(slightly) better in 2019

Every social media platform is currently filled to bursting with ideas on how to live better in 2019 than you did in 2018. There are swirly motivational quotes, mystifying before-and-afters, and at least 3 things being advertised to you on Instagram that you maybe only thought about one time, and hey how did they know I was thinking that again??

Perhaps you’re in the 10% of people who make resolutions that stick, but I am not (hello fellow 90%). Make a list of really ambitious goals, forge an intense schedule, and promptly “forget” by January 27 (if I’m lucky). Inevitably, my list of intentions makes me feel BOTH overwhelmed and oppressed, but I am the tyrant. The issue has a lot to do with this quote:

Most people overestimate what they can do in one year, and underestimate what they can do in ten ..png

If your goal was to get healthy in 2018, maybe you made your resolution to start a really SUPER intense workout plan every day, and ONLY eat things that are green. Maybe that failed day 10 when you realized you really actually hate the color green and you’re allergic to the metal that makes up every piece of equipment at your gym. You worked out and ate healthy for about 20 days, then stopped.

If you had made your resolution something simple, maybe you would have stuck with it longer. Instead of the oppressive do a workout I hate for 7 hours every week and also, no more cake it could have been walk, move, stretch, or do something outside every day plus eat a fruit I like. Assuming you’re not a perfect human, but still pretty good at following an easy habit, maybe you got 300 walks in and a couple hundred apples and bananas. More than that, you would have gotten into a healthy habit, that maybe even would have eventually expanded into that ideal you originally had.

Let’s say your goal was something else. Let’s say you, like me, wanted to write more in 2018, or practice an instrument, or learn a new language, or ride your tricycle more (I’m not judging). If you go in with the idea that you need to write a BOOK or play your first song perfectly for an hour each night or be fluent by February, you’re setting a trap, and it’s for yourself. You fall for it every TIME.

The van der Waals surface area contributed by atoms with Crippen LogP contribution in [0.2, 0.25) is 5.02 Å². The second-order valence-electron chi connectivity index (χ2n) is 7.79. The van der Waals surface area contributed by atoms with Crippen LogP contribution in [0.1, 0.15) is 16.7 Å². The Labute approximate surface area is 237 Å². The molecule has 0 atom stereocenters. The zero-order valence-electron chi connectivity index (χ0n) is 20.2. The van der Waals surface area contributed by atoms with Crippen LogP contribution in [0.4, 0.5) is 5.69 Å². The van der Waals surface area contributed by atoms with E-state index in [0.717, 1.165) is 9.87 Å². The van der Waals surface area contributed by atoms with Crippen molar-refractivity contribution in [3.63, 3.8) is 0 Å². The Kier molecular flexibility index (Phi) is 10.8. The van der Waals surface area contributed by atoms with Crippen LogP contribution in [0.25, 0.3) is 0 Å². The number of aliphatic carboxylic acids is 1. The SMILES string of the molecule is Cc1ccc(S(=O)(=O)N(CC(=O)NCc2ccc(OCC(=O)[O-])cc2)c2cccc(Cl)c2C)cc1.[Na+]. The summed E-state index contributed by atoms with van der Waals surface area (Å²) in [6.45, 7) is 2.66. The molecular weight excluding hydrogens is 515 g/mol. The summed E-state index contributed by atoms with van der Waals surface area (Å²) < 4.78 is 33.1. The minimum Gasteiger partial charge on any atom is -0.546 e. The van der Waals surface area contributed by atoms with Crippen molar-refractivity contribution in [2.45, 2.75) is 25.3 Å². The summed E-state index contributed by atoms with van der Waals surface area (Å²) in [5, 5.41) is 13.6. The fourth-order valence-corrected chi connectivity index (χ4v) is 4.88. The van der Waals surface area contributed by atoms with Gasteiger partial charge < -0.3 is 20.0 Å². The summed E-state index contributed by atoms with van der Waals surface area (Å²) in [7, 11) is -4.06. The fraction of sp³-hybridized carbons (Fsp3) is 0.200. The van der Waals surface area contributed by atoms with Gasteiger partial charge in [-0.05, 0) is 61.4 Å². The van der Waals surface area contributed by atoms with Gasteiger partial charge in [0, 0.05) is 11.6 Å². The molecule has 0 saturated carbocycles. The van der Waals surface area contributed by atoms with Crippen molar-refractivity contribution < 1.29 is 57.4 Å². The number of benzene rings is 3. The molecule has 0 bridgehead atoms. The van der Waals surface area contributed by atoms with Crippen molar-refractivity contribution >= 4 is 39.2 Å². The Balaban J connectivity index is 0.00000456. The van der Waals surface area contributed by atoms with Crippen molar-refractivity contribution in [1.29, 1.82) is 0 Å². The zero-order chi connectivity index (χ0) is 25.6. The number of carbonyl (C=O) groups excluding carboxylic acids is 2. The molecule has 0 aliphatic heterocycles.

If you had made a resolution like write one sentence a day or play one note a day, a resolution so decidedly not sexy and embarrassingly doable, you probably would have stuck with it. And maybe, by now, you would be fluent, or at least MUCH closer than you are now. I would have written more than four pieces this year (oops).

When we think about resolutions, having an ideal that inspires us and puts a fire under our asses is WONDERFUL and NECESSARY. When it comes to what we expect from ourselves, though, we have to reckon with the fact that we change like everything else: slowly, reluctantly, and awkwardly.

Make your resolutions tiny. So, so small. Like flossing one tooth small. Make it impossible to fail. Make it to put on your running shoes, to text one friend, to eat one fruit, to have 60 seconds of prayer.

You and I are a lot less likely to make excuses when we go in this little way.

We are also a lot more likely to reach that big dream without giving up by starting here in this small, ordinary, wonderful place.

P.S. My resolution is to write one crappy thing every day, and the next few will be about RESOLUTIONS and HABITS (my favorite). Sorry that you may have to read some of it! But, in the words of Anne Lamott:

“Almost all good writing begins with terrible first efforts. You need to start somewhere. Start by getting something—anything—down on paper. What I’ve learned to do when I sit down to work on a shitty first draft is to quiet the voices in my head.”

P.S. My resolution is to write one crappy thing every day, and the next few will be about RESOLUTIONS and HABITS (my favorite).

Tomorrow we talk about how change is good, but how change driven by the fact that we think we are an asshole is not amazing. Groundbreaking stuff, I tell you.

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